He was oppressed, yet when he was afflicted, he didn’t open his mouth. As a lamb that is led to the slaughter, and as a sheep that before its shearers is silent, so he didn’t open his mouth. He was taken away by oppression and judgment. As for his generation, who considered that he was cut off out of the land of the living and stricken for the disobedience of my people?They made his grave with the wicked, and with a rich man in his death, although he had done no violence, nor was any deceit in his mouth. Yet it pleased Yahweh to bruise him. He has caused him to suffer. When you make his soul an offering for sin, he will see his offspring. He will prolong his days and Yahweh’s pleasure will prosper in his hand. Isaiah 53:7-10
What a gentle and deeply moving portrayal of the crucifixion. The composition is intensely graceful and all the more striking because we know this is not a graceful moment; it is a bloody and violent one. Jesus and the cross are soft and grainy, feathered on the paper with the side of a piece of charcoal or pastel. His passive downward gaze is counterbalanced by the aggressive thorns overtaking Him, arcing upward and spiking against His turned cheek. Jesus is the meek and quiet Lamb of God here.
Odilon Redon was not a Christian, but a symbolist painter who was interested in portraying unseen realities of emotions and the supernatural rather than visual accuracy. He was very drawn to the human-yet-divine figure of Christ and drew many variations of the theme of Christ crowned with thorns. Here though, the thorns are not a crown, but are almost alive themselves, and seem to be the very thing that is killing Jesus… which is actuallythe spiritual unseen reality of this historical moment. Thorns came into the world through the fall and are a symbol of the curse that infected the whole world as a result of Adam’s sin. They become a symbol of sin itself. And it truly was sin that put Jesus on the cross, and “held him there until it was accomplished”, as the hymn says. The thorns here are a living, threatening source of evil and pain, much like sin. Jesus allowed Himself – so meek and gentle – to be overtaken and killed by this sin and all the guilt and punishment, so that He might destroy its power.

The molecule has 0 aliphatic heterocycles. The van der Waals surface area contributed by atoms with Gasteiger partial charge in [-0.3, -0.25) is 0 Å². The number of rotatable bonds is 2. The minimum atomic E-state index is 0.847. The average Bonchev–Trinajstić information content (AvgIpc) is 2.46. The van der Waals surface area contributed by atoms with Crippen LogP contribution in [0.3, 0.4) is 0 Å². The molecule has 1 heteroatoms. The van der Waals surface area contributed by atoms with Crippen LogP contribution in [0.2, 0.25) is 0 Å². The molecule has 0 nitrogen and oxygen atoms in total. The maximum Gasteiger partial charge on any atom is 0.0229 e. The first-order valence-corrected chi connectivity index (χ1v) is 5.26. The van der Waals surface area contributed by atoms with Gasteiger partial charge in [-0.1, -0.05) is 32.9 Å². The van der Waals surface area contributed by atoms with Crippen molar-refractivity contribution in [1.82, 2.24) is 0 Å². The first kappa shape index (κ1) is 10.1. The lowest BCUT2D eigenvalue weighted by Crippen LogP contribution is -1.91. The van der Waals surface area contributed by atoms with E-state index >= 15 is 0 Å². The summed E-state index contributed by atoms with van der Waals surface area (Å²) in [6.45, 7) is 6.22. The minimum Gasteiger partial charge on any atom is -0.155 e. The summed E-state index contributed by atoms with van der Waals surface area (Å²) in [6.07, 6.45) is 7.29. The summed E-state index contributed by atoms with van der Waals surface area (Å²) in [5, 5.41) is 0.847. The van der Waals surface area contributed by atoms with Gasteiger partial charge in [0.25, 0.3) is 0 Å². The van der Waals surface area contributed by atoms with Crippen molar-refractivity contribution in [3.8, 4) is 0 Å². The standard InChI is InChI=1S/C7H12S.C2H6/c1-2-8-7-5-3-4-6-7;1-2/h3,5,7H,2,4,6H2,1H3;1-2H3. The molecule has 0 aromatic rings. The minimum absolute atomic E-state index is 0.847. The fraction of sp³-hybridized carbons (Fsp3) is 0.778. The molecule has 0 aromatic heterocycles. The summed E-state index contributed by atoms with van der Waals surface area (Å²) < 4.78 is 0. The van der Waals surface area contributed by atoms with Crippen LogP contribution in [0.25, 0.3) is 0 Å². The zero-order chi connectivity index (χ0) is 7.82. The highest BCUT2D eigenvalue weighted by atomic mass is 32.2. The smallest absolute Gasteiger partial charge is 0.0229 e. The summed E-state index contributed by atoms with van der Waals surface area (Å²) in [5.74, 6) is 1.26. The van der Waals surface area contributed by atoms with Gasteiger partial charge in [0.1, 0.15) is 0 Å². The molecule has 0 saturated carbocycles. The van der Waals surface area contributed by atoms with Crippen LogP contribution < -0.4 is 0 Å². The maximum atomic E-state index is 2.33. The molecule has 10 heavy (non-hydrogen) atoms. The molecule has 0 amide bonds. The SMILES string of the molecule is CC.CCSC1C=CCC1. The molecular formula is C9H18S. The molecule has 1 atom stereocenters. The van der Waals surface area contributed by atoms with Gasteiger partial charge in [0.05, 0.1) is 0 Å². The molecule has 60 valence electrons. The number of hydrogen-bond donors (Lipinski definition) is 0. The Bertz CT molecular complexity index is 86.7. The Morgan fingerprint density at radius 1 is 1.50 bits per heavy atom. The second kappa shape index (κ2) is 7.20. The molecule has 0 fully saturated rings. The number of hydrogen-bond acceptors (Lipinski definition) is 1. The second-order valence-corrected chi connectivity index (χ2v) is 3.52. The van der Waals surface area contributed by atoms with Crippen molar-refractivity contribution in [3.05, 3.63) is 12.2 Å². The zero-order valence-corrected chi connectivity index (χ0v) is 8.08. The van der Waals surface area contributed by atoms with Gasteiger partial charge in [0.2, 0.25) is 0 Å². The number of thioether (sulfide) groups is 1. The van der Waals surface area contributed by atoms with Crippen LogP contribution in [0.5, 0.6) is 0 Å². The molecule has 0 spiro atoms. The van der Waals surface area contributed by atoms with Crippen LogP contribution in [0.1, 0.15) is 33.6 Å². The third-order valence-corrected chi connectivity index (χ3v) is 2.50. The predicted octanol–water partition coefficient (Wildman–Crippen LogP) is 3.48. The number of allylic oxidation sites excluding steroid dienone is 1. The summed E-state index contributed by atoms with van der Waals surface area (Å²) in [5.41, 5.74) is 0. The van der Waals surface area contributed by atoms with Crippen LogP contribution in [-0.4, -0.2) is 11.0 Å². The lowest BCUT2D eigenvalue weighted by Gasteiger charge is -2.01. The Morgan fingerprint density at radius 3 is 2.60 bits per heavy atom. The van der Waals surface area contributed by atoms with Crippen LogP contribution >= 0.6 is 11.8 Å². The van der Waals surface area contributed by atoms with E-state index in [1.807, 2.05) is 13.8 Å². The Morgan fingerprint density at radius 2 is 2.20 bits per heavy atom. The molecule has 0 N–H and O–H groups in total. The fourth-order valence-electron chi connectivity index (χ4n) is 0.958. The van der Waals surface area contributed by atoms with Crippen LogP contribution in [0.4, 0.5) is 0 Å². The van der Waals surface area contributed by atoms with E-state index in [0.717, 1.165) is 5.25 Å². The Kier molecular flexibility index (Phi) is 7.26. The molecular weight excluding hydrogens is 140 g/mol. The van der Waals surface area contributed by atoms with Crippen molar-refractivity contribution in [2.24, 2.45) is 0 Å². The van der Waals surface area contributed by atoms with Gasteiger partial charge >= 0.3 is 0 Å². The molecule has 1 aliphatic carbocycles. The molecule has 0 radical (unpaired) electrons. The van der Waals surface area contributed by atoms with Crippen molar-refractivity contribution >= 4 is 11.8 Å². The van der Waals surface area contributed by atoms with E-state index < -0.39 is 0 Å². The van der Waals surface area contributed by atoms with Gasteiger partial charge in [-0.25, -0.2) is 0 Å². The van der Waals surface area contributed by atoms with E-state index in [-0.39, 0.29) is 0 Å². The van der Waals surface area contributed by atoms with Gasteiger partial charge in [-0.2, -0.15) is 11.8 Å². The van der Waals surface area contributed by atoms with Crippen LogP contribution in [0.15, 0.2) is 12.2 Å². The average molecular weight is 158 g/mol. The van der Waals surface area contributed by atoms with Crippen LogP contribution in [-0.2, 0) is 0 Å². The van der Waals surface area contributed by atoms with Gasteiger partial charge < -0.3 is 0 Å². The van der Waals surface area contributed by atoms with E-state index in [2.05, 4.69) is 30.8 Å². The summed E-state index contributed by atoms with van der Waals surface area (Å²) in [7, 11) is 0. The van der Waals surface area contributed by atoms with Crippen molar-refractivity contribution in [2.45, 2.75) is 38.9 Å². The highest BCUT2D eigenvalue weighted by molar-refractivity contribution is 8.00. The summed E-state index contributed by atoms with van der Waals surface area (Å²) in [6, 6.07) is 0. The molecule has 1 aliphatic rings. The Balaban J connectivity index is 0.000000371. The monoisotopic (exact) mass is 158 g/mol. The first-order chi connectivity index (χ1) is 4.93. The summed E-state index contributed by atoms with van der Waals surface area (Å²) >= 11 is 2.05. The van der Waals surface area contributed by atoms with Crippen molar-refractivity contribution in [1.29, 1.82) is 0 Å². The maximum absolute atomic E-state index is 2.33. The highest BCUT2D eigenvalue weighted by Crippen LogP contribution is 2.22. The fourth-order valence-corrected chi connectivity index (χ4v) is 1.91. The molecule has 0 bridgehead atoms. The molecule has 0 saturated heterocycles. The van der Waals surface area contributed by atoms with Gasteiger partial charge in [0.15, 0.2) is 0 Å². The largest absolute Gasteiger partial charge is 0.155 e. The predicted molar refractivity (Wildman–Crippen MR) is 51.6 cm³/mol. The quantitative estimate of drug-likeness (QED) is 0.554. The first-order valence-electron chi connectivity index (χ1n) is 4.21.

It is so counter-intuitive! The thorns here appear to be winning, and certainly, on the cross, it looked like evil was going to win. They are entangling Him, creeping over His form, piercing Him, mocking Him, just like the historical crown of thorns was meant to do. He hangs there, silent, seemingly defeated. But because of this, He actually defeats sin and death, forever. By His death and resurrection, Jesus triumphs over the curse and undoes the tangling grip it has held on humanity for thousands of years.